On a side note, I’d just say to teens and young adults who haven’t had great success in school and academics, don’t feel stupid and don’t give up; you don’t know what will flip the switch for you academically.
After years as a writer, marketer, manager and publishing executive, what motivated you to put yourself out in the public as a novelist?
I will confess that when I wrote Cuts Like a Knife I did so under a female penname. I wrote a business plan to create a fictional female author to stand in as the author. I started presenting the first novel as an agent to a couple of the New York houses, got some solid meetings and reads, and thought I had it sold. I made it to final review committees with three of the big six publishers, but each eventually said no. I got into an informal conversation about the book with Jeana Ledbetter who heads up acquisitions at Worthy Publishing. She said she’d read it if I told her who really wrote it. I owned up, she followed through, and I had an offer on the table a week later. That’s how I put myself out there; reluctantly.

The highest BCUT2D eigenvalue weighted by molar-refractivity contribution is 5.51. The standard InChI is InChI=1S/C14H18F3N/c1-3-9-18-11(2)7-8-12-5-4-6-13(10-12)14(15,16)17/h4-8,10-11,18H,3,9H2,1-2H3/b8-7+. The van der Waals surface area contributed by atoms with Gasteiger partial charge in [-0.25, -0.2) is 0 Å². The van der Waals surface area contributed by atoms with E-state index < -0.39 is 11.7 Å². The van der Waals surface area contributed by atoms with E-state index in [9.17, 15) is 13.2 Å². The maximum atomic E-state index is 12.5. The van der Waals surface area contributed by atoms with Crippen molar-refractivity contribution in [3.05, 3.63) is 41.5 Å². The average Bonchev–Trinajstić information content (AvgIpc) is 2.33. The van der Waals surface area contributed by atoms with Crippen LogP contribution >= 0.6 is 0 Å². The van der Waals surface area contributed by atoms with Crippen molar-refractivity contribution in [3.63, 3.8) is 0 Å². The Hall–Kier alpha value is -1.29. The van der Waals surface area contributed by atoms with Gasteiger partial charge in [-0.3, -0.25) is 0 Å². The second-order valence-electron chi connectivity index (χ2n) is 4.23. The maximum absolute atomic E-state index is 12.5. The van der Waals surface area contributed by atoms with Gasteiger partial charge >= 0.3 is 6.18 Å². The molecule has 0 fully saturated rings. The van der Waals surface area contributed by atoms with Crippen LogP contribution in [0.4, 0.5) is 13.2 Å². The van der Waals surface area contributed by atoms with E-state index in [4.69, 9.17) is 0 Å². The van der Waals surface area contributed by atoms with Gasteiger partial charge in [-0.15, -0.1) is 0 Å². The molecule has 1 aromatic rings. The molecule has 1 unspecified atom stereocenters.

Why did I finally write a novel? A few of my friends might suggest I’m just slow. I don’t have a good answer other than to say that after reading thousands of novels I woke up one day and said I’m going to write my own novel. Working evenings and weekends—and enjoying almost every minute of it—I churned out 100 thousand words in about six months.
Another aside. If you want to write a novel, start with the writing before you think about the selling. I get approached by people who have the idea for a novel that ask me how to sell it before writing a word. No big deal on getting input into the process, but it’s ultimately about the story and the writing. Non-fiction can be sold with a great outline and sample chapters. But rarely does fiction get sold without being a finished product. If that doesn’t seem right and fair, you better get over that fast. Fiction is a labor of love that always begins with sweat equity.